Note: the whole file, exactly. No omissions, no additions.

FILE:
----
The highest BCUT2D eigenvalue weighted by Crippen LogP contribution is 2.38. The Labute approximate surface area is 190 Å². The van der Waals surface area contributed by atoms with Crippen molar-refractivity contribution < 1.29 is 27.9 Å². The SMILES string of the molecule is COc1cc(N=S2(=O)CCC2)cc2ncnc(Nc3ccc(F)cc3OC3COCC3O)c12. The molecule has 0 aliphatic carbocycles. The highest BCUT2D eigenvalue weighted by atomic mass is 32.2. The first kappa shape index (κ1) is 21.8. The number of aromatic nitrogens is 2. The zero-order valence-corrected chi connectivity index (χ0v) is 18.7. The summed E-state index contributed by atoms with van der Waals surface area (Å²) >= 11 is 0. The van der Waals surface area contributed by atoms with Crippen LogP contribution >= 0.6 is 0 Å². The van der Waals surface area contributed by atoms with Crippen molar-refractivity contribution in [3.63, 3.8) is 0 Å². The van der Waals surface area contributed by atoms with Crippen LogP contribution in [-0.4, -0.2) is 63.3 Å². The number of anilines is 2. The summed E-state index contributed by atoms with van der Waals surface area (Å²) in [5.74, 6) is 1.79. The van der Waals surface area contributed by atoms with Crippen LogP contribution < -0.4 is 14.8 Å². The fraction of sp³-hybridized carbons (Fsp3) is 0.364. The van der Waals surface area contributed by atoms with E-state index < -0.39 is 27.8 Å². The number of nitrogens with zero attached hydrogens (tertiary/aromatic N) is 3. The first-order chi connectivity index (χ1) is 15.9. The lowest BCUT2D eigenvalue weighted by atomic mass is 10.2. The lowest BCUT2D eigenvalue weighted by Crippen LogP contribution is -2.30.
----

The highest BCUT2D eigenvalue weighted by Crippen LogP contribution is 2.38. The Labute approximate surface area is 190 Å². The van der Waals surface area contributed by atoms with Crippen molar-refractivity contribution < 1.29 is 27.9 Å². The SMILES string of the molecule is COc1cc(N=S2(=O)CCC2)cc2ncnc(Nc3ccc(F)cc3OC3COCC3O)c12. The molecule has 0 aliphatic carbocycles. The highest BCUT2D eigenvalue weighted by atomic mass is 32.2. The first kappa shape index (κ1) is 21.8. The number of aromatic nitrogens is 2. The zero-order valence-corrected chi connectivity index (χ0v) is 18.7. The summed E-state index contributed by atoms with van der Waals surface area (Å²) >= 11 is 0. The van der Waals surface area contributed by atoms with Crippen LogP contribution >= 0.6 is 0 Å². The van der Waals surface area contributed by atoms with Crippen molar-refractivity contribution in [3.63, 3.8) is 0 Å². The van der Waals surface area contributed by atoms with Crippen LogP contribution in [-0.4, -0.2) is 63.3 Å². The number of anilines is 2. The summed E-state index contributed by atoms with van der Waals surface area (Å²) in [5.74, 6) is 1.79. The van der Waals surface area contributed by atoms with Crippen LogP contribution < -0.4 is 14.8 Å². The fraction of sp³-hybridized carbons (Fsp3) is 0.364. The van der Waals surface area contributed by atoms with E-state index < -0.39 is 27.8 Å². The number of nitrogens with zero attached hydrogens (tertiary/aromatic N) is 3. The first-order chi connectivity index (χ1) is 15.9. The lowest BCUT2D eigenvalue weighted by atomic mass is 10.2. The lowest BCUT2D eigenvalue weighted by Crippen LogP contribution is -2.30.